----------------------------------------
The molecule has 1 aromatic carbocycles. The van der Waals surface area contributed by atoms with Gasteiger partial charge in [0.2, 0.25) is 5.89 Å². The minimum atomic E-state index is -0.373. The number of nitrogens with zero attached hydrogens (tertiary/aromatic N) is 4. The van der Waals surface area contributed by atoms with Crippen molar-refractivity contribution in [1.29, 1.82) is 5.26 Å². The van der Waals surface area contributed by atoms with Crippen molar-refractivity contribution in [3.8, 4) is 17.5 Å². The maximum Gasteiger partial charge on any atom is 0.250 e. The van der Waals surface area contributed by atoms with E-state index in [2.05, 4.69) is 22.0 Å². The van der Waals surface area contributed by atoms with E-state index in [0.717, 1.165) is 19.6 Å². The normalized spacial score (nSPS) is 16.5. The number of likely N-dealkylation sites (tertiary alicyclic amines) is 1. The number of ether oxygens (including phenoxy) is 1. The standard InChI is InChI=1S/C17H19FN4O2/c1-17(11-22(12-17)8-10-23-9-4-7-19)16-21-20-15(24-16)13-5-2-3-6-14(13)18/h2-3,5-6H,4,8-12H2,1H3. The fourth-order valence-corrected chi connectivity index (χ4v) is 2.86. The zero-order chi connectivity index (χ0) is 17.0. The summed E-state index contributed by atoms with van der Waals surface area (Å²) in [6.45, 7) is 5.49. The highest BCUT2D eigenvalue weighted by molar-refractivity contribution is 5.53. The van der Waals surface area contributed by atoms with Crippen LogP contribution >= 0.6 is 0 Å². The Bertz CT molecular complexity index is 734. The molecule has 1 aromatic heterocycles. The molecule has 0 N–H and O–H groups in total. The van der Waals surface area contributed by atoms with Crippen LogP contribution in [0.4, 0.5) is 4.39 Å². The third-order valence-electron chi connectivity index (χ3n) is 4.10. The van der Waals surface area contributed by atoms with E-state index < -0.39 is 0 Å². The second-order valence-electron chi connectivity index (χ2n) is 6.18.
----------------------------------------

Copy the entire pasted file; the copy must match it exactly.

The molecule has 1 aromatic carbocycles. The van der Waals surface area contributed by atoms with Gasteiger partial charge in [0.2, 0.25) is 5.89 Å². The minimum atomic E-state index is -0.373. The number of nitrogens with zero attached hydrogens (tertiary/aromatic N) is 4. The van der Waals surface area contributed by atoms with Crippen molar-refractivity contribution in [1.29, 1.82) is 5.26 Å². The van der Waals surface area contributed by atoms with Crippen molar-refractivity contribution in [3.8, 4) is 17.5 Å². The maximum Gasteiger partial charge on any atom is 0.250 e. The van der Waals surface area contributed by atoms with E-state index in [2.05, 4.69) is 22.0 Å². The van der Waals surface area contributed by atoms with E-state index in [0.717, 1.165) is 19.6 Å². The normalized spacial score (nSPS) is 16.5. The number of likely N-dealkylation sites (tertiary alicyclic amines) is 1. The number of ether oxygens (including phenoxy) is 1. The standard InChI is InChI=1S/C17H19FN4O2/c1-17(11-22(12-17)8-10-23-9-4-7-19)16-21-20-15(24-16)13-5-2-3-6-14(13)18/h2-3,5-6H,4,8-12H2,1H3. The fourth-order valence-corrected chi connectivity index (χ4v) is 2.86. The zero-order chi connectivity index (χ0) is 17.0. The summed E-state index contributed by atoms with van der Waals surface area (Å²) in [6.45, 7) is 5.49. The highest BCUT2D eigenvalue weighted by molar-refractivity contribution is 5.53. The van der Waals surface area contributed by atoms with Crippen LogP contribution >= 0.6 is 0 Å². The Bertz CT molecular complexity index is 734. The molecule has 1 aromatic heterocycles. The molecule has 0 N–H and O–H groups in total. The van der Waals surface area contributed by atoms with Crippen LogP contribution in [0.4, 0.5) is 4.39 Å². The third-order valence-electron chi connectivity index (χ3n) is 4.10. The van der Waals surface area contributed by atoms with E-state index < -0.39 is 0 Å². The second-order valence-electron chi connectivity index (χ2n) is 6.18.